The next day, I downloaded the book on my Kindle and began reading with determination, and of course a little bit of apprehension. Within the introduction pages, I greatly resonated with the concept on limits:“If I argue for my limitations, I get to keep them.” This felt like an Aha! Moment for me. While this notion is so simple, it is also so profound. When I say I can’t do something, of course I can’t, and when I say I can, of course I can. Therefore, what I am grateful for on this Thankful Tuesday is all of the times in which I really astounded myself by saying “I can.” I am grateful for how far I've come today:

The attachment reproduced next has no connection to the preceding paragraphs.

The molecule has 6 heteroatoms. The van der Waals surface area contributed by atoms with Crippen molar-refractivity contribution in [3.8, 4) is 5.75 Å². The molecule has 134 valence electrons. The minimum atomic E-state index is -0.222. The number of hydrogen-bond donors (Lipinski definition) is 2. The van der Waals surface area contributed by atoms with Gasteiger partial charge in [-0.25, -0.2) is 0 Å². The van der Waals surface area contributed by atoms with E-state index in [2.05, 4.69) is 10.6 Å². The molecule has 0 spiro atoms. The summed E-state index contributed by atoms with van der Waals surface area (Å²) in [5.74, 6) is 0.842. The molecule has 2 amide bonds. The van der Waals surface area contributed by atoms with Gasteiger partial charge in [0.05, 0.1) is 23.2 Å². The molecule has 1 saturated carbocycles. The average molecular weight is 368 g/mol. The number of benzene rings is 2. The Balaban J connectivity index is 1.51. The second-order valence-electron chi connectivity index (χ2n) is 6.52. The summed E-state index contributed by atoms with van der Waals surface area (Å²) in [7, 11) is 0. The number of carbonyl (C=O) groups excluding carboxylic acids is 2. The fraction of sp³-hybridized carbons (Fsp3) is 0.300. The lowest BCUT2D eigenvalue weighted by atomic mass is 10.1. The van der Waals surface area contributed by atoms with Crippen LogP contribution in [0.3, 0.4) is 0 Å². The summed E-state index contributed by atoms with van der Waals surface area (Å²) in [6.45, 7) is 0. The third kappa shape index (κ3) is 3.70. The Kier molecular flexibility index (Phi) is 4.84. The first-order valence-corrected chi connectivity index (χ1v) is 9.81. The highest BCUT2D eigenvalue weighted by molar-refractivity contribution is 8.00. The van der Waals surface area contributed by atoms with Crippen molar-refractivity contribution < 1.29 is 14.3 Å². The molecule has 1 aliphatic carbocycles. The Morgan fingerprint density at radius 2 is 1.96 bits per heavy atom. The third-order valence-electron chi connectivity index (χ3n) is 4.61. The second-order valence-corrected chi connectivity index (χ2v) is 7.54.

When I was a sophomore in college, one night over dinner, I declared to my parents that I was going to run a half marathon. My parents gently pointed out that I  could not run a mile and so maybe I should try a 5K in the springtime. However, I felt determined and unwavering in running a half. The next day, I went out and bought the “Beginner’s Guide to Half Marathon Training” and a new calendar. I went home and looked for half marathon races and found one 13 weeks away. And so I wrote in my calendar, each training day up until Sunday May 24th, the big circled/starred Race day. As I looked at all of the training that was ahead, I felt a huge amount of fear slowly start to creep in, “But I’m overweight, how will I not get winded?," "I am a full time student, how will I find the time?”And although those fears haunted me and I felt a huge pit in my stomach, I pushed past my limits and immediately registered/ paid for the race.